I stayed there two years, and then me and my friend left and went to a place in Chadwell Heath, until I had my first baby at twenty-one. Then I machined at home for a company from Hackney. It was bloody hard work, but he was a very good baby. Returning to work, I went to a really posh place and my dressmaking training was essential there. It was evening wear and it was all beaded, made of satin and chiffon, and my skills came back because it all had to be done properly.”

In spite of her sojourn in a sweatshop in Fashion St, Joy discovered the fulfilment of her talent as a dressmaker. “I’ve done it all my life!” she informed me proudly, “I made four thousand costumes for a dance contest once, and me and my friend we work self-employed making bridal gowns and bridesmaid’s dresses. Last year, I made twelve Disney costumes for my daughter’s twenty-first birthday party and it took me six months.”

Walking up Fashion St together past the newly renovated Eastern Bazaar that Joy remembers as crowded sweatshops and scruffy fabric warehouses, we met young women sitting on the curb enjoying the sunshine. Joy’s contemporary counterparts, they explained they were at fashion school training to be stylists and while Joy was delighted to see that life goes on here, they were even more excited to meet Joy and learn of the clothing manufacturing that was once in Fashion St half a century ago, before they born.

Joy aged four in a dress made by her mother, taken in Dagenham where Joy was born - “My parents moved from Stepney in 1939, both were from the East End.”

Joy (right) and her best friend Sandra (left), 1961. - “We were always together. We used to see each other every Wednesday night, even after we were married.”

Joy and Larry up a mountain near Gelligaer, Glamorganshire, in 1963, when Joy was seventeen.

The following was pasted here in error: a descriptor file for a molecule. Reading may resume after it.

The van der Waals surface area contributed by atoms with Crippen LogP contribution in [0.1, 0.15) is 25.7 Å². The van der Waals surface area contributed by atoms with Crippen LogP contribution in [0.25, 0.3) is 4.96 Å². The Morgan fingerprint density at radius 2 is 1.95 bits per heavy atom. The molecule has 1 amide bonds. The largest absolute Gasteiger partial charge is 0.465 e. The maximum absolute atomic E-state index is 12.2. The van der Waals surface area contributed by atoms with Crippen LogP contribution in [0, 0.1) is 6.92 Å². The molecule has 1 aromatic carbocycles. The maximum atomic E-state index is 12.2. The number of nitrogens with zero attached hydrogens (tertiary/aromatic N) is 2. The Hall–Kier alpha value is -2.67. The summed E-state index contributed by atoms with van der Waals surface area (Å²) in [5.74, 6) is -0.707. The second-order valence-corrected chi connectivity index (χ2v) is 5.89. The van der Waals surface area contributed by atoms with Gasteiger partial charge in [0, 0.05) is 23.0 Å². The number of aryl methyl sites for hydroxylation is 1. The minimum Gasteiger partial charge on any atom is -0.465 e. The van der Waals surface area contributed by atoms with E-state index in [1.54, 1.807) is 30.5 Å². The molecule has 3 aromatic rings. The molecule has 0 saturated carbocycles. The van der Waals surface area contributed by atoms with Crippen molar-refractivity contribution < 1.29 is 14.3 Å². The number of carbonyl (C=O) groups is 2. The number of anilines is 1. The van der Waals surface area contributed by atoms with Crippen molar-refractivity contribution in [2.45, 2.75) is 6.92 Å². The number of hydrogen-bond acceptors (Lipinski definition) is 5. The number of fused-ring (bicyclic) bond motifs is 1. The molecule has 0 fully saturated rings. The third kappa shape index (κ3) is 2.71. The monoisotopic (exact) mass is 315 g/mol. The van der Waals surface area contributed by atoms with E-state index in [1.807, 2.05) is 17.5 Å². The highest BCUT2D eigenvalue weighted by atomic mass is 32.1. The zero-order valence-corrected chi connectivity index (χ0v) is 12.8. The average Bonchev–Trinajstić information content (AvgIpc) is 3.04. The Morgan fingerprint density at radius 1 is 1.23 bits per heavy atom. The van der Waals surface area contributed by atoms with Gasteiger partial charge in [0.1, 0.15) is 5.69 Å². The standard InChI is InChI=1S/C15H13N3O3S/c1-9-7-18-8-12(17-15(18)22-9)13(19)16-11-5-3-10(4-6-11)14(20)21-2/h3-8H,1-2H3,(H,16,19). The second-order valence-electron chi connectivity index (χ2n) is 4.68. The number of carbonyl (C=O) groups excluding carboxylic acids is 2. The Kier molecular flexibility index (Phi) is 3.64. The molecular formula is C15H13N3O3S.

Joy and her husband Larry re-enact the phone call made from this box outside Christ Church Spitalfields in 1963 when Joy rang her sister to learn of the birth of her nephew.

Joy meets Carina Arab, Gulia Felicani and Julie Adler, students at fashion school in Fashion St, on her first return visit since she worked there in a sweatshop in 1963.

Joy at the corner of Brick Lane and Wentworth St where she did her apprenticeship as a dressmaker in 1961, working  for Eastex on the third floor. The building is now offices of the Sky network.

Joy Harris, Dressmaker

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6 Responses leave one →
  1. jeannette permalink
    May 14, 2011

    i read this book with the greatest pleasure when i was a little girl.
    http://upload.wikimedia.org/wikipedia/en/b/bc/HarrisP.jpg
    i wonder if joy ever did get to go to paris?

  2. May 14, 2011

    Welcome back, Joy, and thank you for the delightful story you tell. The tradition with the thimble carries on in Commercial Street, Spitalfields. Behind the wall of natural light through the upper windows, we use traditional tailoring and dressmaking techniques to produce modern garments that fit, flatter and last! I echo your sentiments – I can’t remember a time since my first memory in Detroit, USA that I didn’t sew.
    Carol

  3. May 14, 2011

    Another lovely story – thanks, and thanks to Joy for telling it and supplying the old photos.

  4. May 14, 2011

    A lovely tale

  5. April 23, 2012

    Glorious post! I’m researching the court dressmakers of the early twentieth century just now and it’s fascinating to hear real histories about the decline of commercial dressmaking in Britain. I think its decline is something to be deeply regretted.

  6. Shameme Adams permalink
    May 20, 2012

    WOW!, fascinating story and what an adorable picture of her as a little girl!! :) (cute dress too)!. I have a dream to have 2 certain dresses made and would like to get intouch with her but don’t know where. Any info please contact shameme.adams@gmail.com.

    Thanks!